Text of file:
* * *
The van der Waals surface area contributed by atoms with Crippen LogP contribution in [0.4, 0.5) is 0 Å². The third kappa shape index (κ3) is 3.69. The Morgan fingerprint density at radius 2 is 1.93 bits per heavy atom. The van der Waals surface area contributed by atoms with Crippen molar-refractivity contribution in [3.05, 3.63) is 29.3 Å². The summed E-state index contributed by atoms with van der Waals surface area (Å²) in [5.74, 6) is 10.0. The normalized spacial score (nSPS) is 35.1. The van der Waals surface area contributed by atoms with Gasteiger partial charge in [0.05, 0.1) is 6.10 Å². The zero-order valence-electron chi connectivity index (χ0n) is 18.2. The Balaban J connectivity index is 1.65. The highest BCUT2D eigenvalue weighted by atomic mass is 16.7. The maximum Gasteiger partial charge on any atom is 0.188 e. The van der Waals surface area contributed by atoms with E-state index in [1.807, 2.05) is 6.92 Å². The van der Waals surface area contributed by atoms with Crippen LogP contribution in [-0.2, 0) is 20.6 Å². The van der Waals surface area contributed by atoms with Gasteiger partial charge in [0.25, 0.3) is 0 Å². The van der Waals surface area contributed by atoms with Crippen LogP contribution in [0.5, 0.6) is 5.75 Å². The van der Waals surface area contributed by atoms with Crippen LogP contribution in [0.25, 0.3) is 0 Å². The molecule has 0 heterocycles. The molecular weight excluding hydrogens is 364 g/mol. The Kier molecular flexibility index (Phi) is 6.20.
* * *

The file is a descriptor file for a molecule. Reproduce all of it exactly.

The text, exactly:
The van der Waals surface area contributed by atoms with Crippen LogP contribution in [0.4, 0.5) is 0 Å². The third kappa shape index (κ3) is 3.69. The Morgan fingerprint density at radius 2 is 1.93 bits per heavy atom. The van der Waals surface area contributed by atoms with Crippen molar-refractivity contribution in [3.05, 3.63) is 29.3 Å². The summed E-state index contributed by atoms with van der Waals surface area (Å²) in [5.74, 6) is 10.0. The normalized spacial score (nSPS) is 35.1. The van der Waals surface area contributed by atoms with Gasteiger partial charge in [0.05, 0.1) is 6.10 Å². The zero-order valence-electron chi connectivity index (χ0n) is 18.2. The Balaban J connectivity index is 1.65. The highest BCUT2D eigenvalue weighted by atomic mass is 16.7. The maximum Gasteiger partial charge on any atom is 0.188 e. The van der Waals surface area contributed by atoms with E-state index in [1.807, 2.05) is 6.92 Å². The van der Waals surface area contributed by atoms with Crippen LogP contribution in [-0.2, 0) is 20.6 Å². The van der Waals surface area contributed by atoms with Gasteiger partial charge in [0.25, 0.3) is 0 Å². The van der Waals surface area contributed by atoms with Crippen LogP contribution in [0.5, 0.6) is 5.75 Å². The van der Waals surface area contributed by atoms with Crippen LogP contribution in [0.25, 0.3) is 0 Å². The molecule has 0 heterocycles. The molecular weight excluding hydrogens is 364 g/mol. The Kier molecular flexibility index (Phi) is 6.20.